Tony Stewart sounds off on qualifying, a rule change and his pet pig

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Tony Stewart took to the airwaves Tuesday night on SiriusXM NASCAR Radio, discussing a variety of topics, including his thoughts on group qualifying at restrictor-plate tracks, his future as a sprint car driver, a rule change for the Camping World Truck race at Eldora and why his pet pig is called Pork Chop.

Teammate Kevin Harvick, the defending NASCAR Sprint Cup champion, joined Stewart on “Tony Stewart Live.”

Among the topics they discussed:

The Daytona 500 will feature group qualifying for the first time to set the front row and the starting lineups for the duel qualifying races.

“To be perfectly honest, I am not a big fan of that,’’ Stewart said of group qualifying at a restrictor-plate track. “It’s exciting to watch, but the thing that most don’t realize is that, first of all, you’re trying to be the last guy to come out (to get the aerodynamic advantage). Once those guys in the back get that run and make that first lap, the last thing they want to do is go ahead and run that next lap full throttle and give the guys they just passed the same opportunity.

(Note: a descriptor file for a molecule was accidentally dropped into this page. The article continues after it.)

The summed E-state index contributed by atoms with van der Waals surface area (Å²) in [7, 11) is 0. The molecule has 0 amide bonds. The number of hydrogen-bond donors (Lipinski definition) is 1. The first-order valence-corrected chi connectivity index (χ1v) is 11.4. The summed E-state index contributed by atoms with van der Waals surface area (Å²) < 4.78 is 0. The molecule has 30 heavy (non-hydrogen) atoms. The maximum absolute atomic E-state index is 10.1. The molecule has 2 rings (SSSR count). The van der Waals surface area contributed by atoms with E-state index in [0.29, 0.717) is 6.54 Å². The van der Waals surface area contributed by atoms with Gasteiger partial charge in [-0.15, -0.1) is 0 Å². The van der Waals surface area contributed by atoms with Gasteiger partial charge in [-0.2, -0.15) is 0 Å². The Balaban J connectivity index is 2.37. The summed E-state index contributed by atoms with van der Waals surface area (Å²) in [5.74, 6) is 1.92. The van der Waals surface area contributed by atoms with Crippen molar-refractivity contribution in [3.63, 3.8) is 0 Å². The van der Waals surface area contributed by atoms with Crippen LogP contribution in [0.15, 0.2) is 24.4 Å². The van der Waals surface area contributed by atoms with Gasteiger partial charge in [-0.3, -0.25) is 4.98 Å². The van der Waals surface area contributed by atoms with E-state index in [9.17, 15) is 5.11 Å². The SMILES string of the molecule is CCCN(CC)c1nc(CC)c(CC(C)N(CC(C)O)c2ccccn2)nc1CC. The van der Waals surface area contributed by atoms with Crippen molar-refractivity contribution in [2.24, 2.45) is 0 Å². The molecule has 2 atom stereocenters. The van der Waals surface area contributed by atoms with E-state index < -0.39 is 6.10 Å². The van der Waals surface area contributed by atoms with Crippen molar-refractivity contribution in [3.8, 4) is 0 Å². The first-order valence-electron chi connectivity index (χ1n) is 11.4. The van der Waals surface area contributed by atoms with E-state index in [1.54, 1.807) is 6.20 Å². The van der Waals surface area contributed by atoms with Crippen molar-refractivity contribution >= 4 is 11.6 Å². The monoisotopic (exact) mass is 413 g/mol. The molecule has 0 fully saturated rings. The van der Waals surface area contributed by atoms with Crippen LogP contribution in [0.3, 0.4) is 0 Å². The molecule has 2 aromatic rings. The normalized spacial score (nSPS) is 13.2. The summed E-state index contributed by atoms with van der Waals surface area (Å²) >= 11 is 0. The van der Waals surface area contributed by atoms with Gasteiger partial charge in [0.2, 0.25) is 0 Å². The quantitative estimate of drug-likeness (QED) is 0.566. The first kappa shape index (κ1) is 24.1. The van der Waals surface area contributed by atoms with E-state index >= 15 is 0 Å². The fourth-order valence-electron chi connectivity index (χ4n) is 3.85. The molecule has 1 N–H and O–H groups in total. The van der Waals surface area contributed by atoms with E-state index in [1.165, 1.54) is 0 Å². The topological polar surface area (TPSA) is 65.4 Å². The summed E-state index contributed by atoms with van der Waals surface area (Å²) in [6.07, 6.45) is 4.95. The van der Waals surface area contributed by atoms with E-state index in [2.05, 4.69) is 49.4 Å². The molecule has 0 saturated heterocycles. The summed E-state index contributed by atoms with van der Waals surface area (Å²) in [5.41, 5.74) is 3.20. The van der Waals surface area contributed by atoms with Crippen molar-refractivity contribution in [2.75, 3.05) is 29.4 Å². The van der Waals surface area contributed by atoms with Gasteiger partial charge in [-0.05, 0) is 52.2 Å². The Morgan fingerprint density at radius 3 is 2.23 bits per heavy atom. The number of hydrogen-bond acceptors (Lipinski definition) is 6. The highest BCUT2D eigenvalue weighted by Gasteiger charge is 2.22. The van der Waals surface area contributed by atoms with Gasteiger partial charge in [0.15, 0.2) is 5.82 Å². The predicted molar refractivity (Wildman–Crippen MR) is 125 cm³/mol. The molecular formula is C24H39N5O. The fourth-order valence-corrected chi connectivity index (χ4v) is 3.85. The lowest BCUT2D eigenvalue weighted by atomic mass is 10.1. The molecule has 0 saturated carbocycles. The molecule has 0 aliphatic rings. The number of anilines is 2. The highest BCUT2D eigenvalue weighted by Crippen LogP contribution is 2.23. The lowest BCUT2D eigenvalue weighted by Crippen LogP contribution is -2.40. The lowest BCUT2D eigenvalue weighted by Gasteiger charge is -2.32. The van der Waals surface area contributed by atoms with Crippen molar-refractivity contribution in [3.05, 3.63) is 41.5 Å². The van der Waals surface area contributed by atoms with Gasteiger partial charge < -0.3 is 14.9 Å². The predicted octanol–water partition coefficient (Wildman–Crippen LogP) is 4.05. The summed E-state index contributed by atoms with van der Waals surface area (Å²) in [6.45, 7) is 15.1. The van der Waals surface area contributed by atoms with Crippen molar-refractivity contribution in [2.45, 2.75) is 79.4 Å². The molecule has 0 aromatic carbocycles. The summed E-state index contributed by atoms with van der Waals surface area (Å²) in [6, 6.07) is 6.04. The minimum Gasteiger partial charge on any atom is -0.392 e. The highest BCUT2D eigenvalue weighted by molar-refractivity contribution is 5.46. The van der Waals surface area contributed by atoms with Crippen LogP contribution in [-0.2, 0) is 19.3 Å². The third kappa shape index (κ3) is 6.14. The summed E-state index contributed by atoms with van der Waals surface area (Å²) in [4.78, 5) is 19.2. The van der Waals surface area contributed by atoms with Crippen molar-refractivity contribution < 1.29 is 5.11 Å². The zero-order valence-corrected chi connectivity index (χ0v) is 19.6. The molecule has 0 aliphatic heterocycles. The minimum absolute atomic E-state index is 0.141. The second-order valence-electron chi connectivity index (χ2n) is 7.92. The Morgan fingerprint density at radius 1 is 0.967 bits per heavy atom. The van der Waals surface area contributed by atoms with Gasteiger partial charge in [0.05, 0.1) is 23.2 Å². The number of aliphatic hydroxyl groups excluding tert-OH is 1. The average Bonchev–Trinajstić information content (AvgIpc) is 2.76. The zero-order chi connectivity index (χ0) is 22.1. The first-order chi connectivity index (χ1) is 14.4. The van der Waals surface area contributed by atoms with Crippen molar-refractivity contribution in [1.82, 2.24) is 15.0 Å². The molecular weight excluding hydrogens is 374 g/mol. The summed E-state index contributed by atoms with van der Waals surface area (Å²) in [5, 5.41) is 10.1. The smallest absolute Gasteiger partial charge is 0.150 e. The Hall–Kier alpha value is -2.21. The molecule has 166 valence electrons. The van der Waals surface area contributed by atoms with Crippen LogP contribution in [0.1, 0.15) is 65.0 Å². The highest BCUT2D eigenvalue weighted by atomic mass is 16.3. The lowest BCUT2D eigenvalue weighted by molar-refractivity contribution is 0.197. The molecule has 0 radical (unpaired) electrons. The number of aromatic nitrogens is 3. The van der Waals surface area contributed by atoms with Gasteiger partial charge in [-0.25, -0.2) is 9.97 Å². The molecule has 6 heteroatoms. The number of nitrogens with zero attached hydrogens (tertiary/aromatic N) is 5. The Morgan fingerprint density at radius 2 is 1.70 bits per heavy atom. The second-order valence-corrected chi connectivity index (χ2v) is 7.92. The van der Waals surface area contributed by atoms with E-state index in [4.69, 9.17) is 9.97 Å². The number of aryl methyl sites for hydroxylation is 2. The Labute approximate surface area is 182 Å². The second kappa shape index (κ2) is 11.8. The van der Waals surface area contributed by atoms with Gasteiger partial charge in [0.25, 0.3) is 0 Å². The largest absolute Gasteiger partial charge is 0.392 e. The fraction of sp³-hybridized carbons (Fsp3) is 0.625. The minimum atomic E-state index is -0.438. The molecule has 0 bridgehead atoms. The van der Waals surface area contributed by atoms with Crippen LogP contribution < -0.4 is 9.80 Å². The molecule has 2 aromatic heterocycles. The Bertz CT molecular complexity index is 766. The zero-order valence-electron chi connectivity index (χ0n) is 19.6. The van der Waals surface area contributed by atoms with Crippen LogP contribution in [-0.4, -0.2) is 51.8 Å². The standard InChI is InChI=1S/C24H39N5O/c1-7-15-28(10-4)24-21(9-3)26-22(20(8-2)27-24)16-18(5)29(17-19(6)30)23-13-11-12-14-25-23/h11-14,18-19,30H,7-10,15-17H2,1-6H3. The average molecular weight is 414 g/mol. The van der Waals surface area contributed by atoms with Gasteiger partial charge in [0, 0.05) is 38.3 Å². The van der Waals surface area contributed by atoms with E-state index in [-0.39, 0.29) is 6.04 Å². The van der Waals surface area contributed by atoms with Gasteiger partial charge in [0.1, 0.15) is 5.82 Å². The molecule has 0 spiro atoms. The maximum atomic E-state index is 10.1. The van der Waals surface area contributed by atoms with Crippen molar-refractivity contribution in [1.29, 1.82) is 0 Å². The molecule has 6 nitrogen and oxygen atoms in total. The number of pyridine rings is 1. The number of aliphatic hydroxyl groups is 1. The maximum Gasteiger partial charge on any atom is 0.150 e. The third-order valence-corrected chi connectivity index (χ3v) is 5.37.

“So what you have is guys dumping out of the throttle and closing rates that are not good at all. You can’t hardly see through the guy in from of you. If somebody does something three or four cars up there and your spotter can’t tell you about, it has a lot of potential to be, you know, bad.

“It’s qualifying. We have enough trouble wrecking cars at restrictor-plate tracks as it is. I do like the idea that it’s traditional as far as locking in the front row. I think that is something that is important. I think there’s ways that maybe in the future NASCAR could do a little different.

“I think all in all the whole qualifying format for the year was awesome. I thought that was one of the best changes and one of the easiest changes NASCAR had to make. It was a really, really good decision on their part. It brings a lot of excitement on Friday, I’m just not crazy about it at Daytona and Talladega.”

Stewart also was asked why he recently purchased the All-Star Circuit of Champions sprint car series.

“I’m not going to be in a sprint car for a while if ever again,’’ said Stewart, who was injured in a sprint car crash in 2013 and involved in a fatal sprint car incident last year. “This is a way to give back to the sport. I’m passionate about it.

“I’m really excited. I’m leaving for Florida (Wednesday) and getting ready for a good week down there in Ocala” with the series.

As for the Xfinity Series, Stewart and Harvick were asked on SiriusXM NASCAR Radio how many races they would run. Harvick said he would run 12 Xfinity races and “hopefully” some Camping World Truck races. Stewart said he had no Xfinity races planned for this season. Harvick said he also would work three Xfinity races in the TV booth.

Stewart shared some news on his show about the Eldora Truck race. Last year, 20 Trucks in the 30-Truck field were locked in. That won’t be the case this year. It was revealed on the show only five Trucks will be locked in this year.